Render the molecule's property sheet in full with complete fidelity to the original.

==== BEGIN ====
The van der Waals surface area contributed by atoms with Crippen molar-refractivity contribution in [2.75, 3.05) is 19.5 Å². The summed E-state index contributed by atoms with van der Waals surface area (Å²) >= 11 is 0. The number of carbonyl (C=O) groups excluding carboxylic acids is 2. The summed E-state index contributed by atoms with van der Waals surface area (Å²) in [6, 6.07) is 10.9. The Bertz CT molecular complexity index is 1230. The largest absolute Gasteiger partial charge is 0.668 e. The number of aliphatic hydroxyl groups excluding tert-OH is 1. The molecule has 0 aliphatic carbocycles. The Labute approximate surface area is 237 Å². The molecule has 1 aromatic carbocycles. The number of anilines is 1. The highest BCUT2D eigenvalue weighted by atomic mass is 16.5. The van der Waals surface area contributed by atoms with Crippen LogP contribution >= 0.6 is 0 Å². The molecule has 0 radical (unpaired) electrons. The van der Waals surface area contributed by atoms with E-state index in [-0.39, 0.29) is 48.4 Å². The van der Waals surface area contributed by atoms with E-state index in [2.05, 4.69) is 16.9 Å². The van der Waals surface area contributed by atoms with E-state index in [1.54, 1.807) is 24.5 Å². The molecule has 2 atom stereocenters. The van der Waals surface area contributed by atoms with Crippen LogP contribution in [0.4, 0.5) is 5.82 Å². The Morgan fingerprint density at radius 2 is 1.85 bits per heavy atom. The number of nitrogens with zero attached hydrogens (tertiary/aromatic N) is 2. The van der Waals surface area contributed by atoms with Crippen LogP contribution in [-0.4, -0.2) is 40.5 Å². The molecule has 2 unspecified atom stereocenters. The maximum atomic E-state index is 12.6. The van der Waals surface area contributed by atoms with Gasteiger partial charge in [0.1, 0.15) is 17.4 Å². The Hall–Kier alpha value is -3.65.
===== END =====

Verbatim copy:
The van der Waals surface area contributed by atoms with Crippen molar-refractivity contribution in [2.75, 3.05) is 19.5 Å². The summed E-state index contributed by atoms with van der Waals surface area (Å²) >= 11 is 0. The number of carbonyl (C=O) groups excluding carboxylic acids is 2. The summed E-state index contributed by atoms with van der Waals surface area (Å²) in [6, 6.07) is 10.9. The Bertz CT molecular complexity index is 1230. The largest absolute Gasteiger partial charge is 0.668 e. The number of aliphatic hydroxyl groups excluding tert-OH is 1. The molecule has 0 aliphatic carbocycles. The Labute approximate surface area is 237 Å². The molecule has 1 aromatic carbocycles. The number of anilines is 1. The highest BCUT2D eigenvalue weighted by atomic mass is 16.5. The van der Waals surface area contributed by atoms with Crippen LogP contribution >= 0.6 is 0 Å². The molecule has 0 radical (unpaired) electrons. The van der Waals surface area contributed by atoms with E-state index in [-0.39, 0.29) is 48.4 Å². The van der Waals surface area contributed by atoms with E-state index in [2.05, 4.69) is 16.9 Å². The van der Waals surface area contributed by atoms with E-state index in [1.54, 1.807) is 24.5 Å². The molecule has 2 atom stereocenters. The van der Waals surface area contributed by atoms with Crippen LogP contribution in [0.4, 0.5) is 5.82 Å². The Morgan fingerprint density at radius 2 is 1.85 bits per heavy atom. The number of nitrogens with zero attached hydrogens (tertiary/aromatic N) is 2. The van der Waals surface area contributed by atoms with Crippen LogP contribution in [-0.4, -0.2) is 40.5 Å². The molecule has 2 unspecified atom stereocenters. The maximum atomic E-state index is 12.6. The van der Waals surface area contributed by atoms with Gasteiger partial charge in [0.1, 0.15) is 17.4 Å². The Hall–Kier alpha value is -3.65.